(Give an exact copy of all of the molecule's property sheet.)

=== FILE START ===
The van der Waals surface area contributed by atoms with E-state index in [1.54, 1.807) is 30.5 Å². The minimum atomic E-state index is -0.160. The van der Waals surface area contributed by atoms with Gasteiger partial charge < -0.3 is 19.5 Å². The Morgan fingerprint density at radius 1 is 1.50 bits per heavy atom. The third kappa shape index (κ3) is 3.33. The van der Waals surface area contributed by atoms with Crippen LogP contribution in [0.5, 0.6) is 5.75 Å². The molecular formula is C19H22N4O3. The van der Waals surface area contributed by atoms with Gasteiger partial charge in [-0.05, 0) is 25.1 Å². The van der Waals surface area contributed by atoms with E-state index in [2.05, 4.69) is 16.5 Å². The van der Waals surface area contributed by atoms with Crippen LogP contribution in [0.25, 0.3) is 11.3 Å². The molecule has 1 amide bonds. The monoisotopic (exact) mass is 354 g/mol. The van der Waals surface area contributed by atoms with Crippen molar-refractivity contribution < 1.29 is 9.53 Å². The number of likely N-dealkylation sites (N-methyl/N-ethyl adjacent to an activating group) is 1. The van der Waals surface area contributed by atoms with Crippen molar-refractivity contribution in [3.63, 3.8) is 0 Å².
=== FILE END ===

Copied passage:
The van der Waals surface area contributed by atoms with E-state index in [1.54, 1.807) is 30.5 Å². The minimum atomic E-state index is -0.160. The van der Waals surface area contributed by atoms with Gasteiger partial charge < -0.3 is 19.5 Å². The Morgan fingerprint density at radius 1 is 1.50 bits per heavy atom. The third kappa shape index (κ3) is 3.33. The van der Waals surface area contributed by atoms with Crippen LogP contribution in [0.5, 0.6) is 5.75 Å². The molecular formula is C19H22N4O3. The van der Waals surface area contributed by atoms with Gasteiger partial charge in [-0.05, 0) is 25.1 Å². The van der Waals surface area contributed by atoms with E-state index in [2.05, 4.69) is 16.5 Å². The van der Waals surface area contributed by atoms with Crippen LogP contribution in [0.25, 0.3) is 11.3 Å². The molecule has 1 amide bonds. The monoisotopic (exact) mass is 354 g/mol. The van der Waals surface area contributed by atoms with Crippen molar-refractivity contribution < 1.29 is 9.53 Å². The number of likely N-dealkylation sites (N-methyl/N-ethyl adjacent to an activating group) is 1. The van der Waals surface area contributed by atoms with Crippen molar-refractivity contribution in [3.63, 3.8) is 0 Å².